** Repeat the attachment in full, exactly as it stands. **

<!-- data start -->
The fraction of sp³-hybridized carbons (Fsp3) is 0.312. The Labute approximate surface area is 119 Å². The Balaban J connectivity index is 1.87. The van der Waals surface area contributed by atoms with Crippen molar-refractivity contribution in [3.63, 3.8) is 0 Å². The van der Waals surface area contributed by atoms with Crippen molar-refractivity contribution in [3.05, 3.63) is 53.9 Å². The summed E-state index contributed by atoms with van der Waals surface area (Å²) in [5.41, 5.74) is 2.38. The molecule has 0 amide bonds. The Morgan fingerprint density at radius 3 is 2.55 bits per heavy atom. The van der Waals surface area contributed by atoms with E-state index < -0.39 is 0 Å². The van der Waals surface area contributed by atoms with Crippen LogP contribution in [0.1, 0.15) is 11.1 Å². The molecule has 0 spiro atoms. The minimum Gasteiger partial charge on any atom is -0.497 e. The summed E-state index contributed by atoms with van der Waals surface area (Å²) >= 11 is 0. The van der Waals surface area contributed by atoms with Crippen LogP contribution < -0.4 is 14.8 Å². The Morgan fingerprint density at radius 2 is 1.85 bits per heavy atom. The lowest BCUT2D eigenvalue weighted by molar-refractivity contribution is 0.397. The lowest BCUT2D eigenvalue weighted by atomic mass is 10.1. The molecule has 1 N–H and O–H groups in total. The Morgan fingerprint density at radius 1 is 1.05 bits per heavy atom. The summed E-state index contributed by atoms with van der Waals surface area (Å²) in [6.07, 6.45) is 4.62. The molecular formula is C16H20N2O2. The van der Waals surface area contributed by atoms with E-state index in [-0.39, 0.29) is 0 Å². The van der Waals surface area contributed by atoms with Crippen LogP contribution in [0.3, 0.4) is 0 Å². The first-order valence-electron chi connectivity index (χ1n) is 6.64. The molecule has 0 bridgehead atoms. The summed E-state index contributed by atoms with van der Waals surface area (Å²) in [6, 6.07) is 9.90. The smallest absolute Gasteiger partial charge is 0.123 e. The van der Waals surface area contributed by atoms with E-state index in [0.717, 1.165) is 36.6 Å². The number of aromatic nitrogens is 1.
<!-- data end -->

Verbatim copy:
The fraction of sp³-hybridized carbons (Fsp3) is 0.312. The Labute approximate surface area is 119 Å². The Balaban J connectivity index is 1.87. The van der Waals surface area contributed by atoms with Crippen molar-refractivity contribution in [3.63, 3.8) is 0 Å². The van der Waals surface area contributed by atoms with Crippen molar-refractivity contribution in [3.05, 3.63) is 53.9 Å². The summed E-state index contributed by atoms with van der Waals surface area (Å²) in [5.41, 5.74) is 2.38. The molecule has 0 amide bonds. The Morgan fingerprint density at radius 3 is 2.55 bits per heavy atom. The van der Waals surface area contributed by atoms with E-state index < -0.39 is 0 Å². The van der Waals surface area contributed by atoms with Crippen LogP contribution in [0.1, 0.15) is 11.1 Å². The molecule has 0 spiro atoms. The minimum Gasteiger partial charge on any atom is -0.497 e. The summed E-state index contributed by atoms with van der Waals surface area (Å²) >= 11 is 0. The van der Waals surface area contributed by atoms with Crippen LogP contribution < -0.4 is 14.8 Å². The Morgan fingerprint density at radius 2 is 1.85 bits per heavy atom. The lowest BCUT2D eigenvalue weighted by molar-refractivity contribution is 0.397. The lowest BCUT2D eigenvalue weighted by atomic mass is 10.1. The molecule has 1 N–H and O–H groups in total. The Morgan fingerprint density at radius 1 is 1.05 bits per heavy atom. The summed E-state index contributed by atoms with van der Waals surface area (Å²) in [6.07, 6.45) is 4.62. The molecular formula is C16H20N2O2. The van der Waals surface area contributed by atoms with E-state index in [-0.39, 0.29) is 0 Å². The van der Waals surface area contributed by atoms with Crippen LogP contribution in [0.3, 0.4) is 0 Å². The first-order valence-electron chi connectivity index (χ1n) is 6.64. The molecule has 0 bridgehead atoms. The summed E-state index contributed by atoms with van der Waals surface area (Å²) in [6, 6.07) is 9.90. The smallest absolute Gasteiger partial charge is 0.123 e. The van der Waals surface area contributed by atoms with E-state index in [0.717, 1.165) is 36.6 Å². The number of aromatic nitrogens is 1.